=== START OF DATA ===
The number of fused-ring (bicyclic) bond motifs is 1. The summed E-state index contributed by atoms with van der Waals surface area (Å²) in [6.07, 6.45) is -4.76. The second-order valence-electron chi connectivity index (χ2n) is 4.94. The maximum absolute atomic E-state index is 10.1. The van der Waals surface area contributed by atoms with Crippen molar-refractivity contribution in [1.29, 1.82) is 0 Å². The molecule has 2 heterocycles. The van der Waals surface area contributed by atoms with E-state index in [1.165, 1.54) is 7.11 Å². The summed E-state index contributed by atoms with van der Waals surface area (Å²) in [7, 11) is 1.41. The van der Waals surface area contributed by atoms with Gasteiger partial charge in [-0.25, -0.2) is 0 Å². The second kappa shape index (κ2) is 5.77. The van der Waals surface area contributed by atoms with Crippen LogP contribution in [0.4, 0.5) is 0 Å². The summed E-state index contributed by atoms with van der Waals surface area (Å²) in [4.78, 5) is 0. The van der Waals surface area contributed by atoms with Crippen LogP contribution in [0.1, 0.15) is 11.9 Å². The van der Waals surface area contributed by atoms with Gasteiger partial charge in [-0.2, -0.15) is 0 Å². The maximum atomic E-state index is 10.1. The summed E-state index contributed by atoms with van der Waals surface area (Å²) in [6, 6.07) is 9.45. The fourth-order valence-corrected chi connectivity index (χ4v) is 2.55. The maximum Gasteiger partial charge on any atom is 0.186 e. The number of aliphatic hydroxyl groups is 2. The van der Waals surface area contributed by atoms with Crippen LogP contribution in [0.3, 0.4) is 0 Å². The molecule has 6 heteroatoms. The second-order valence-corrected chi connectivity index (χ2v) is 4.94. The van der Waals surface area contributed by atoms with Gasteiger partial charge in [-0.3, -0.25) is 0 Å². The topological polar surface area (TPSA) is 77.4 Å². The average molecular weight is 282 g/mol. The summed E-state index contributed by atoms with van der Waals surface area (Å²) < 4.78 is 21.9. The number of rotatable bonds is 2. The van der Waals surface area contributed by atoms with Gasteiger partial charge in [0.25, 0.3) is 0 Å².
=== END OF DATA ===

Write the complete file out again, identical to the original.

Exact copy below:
The number of fused-ring (bicyclic) bond motifs is 1. The summed E-state index contributed by atoms with van der Waals surface area (Å²) in [6.07, 6.45) is -4.76. The second-order valence-electron chi connectivity index (χ2n) is 4.94. The maximum absolute atomic E-state index is 10.1. The van der Waals surface area contributed by atoms with Crippen molar-refractivity contribution in [1.29, 1.82) is 0 Å². The molecule has 2 heterocycles. The van der Waals surface area contributed by atoms with E-state index in [1.165, 1.54) is 7.11 Å². The summed E-state index contributed by atoms with van der Waals surface area (Å²) in [7, 11) is 1.41. The van der Waals surface area contributed by atoms with Gasteiger partial charge in [-0.25, -0.2) is 0 Å². The second kappa shape index (κ2) is 5.77. The van der Waals surface area contributed by atoms with Crippen LogP contribution in [0.4, 0.5) is 0 Å². The summed E-state index contributed by atoms with van der Waals surface area (Å²) in [4.78, 5) is 0. The van der Waals surface area contributed by atoms with Crippen LogP contribution in [0.1, 0.15) is 11.9 Å². The van der Waals surface area contributed by atoms with Gasteiger partial charge in [-0.2, -0.15) is 0 Å². The maximum atomic E-state index is 10.1. The summed E-state index contributed by atoms with van der Waals surface area (Å²) in [6, 6.07) is 9.45. The fourth-order valence-corrected chi connectivity index (χ4v) is 2.55. The maximum Gasteiger partial charge on any atom is 0.186 e. The number of aliphatic hydroxyl groups is 2. The van der Waals surface area contributed by atoms with Crippen LogP contribution in [0.3, 0.4) is 0 Å². The molecule has 6 heteroatoms. The second-order valence-corrected chi connectivity index (χ2v) is 4.94. The van der Waals surface area contributed by atoms with Gasteiger partial charge in [-0.3, -0.25) is 0 Å². The topological polar surface area (TPSA) is 77.4 Å². The average molecular weight is 282 g/mol. The summed E-state index contributed by atoms with van der Waals surface area (Å²) < 4.78 is 21.9. The number of rotatable bonds is 2. The van der Waals surface area contributed by atoms with Gasteiger partial charge in [0.25, 0.3) is 0 Å².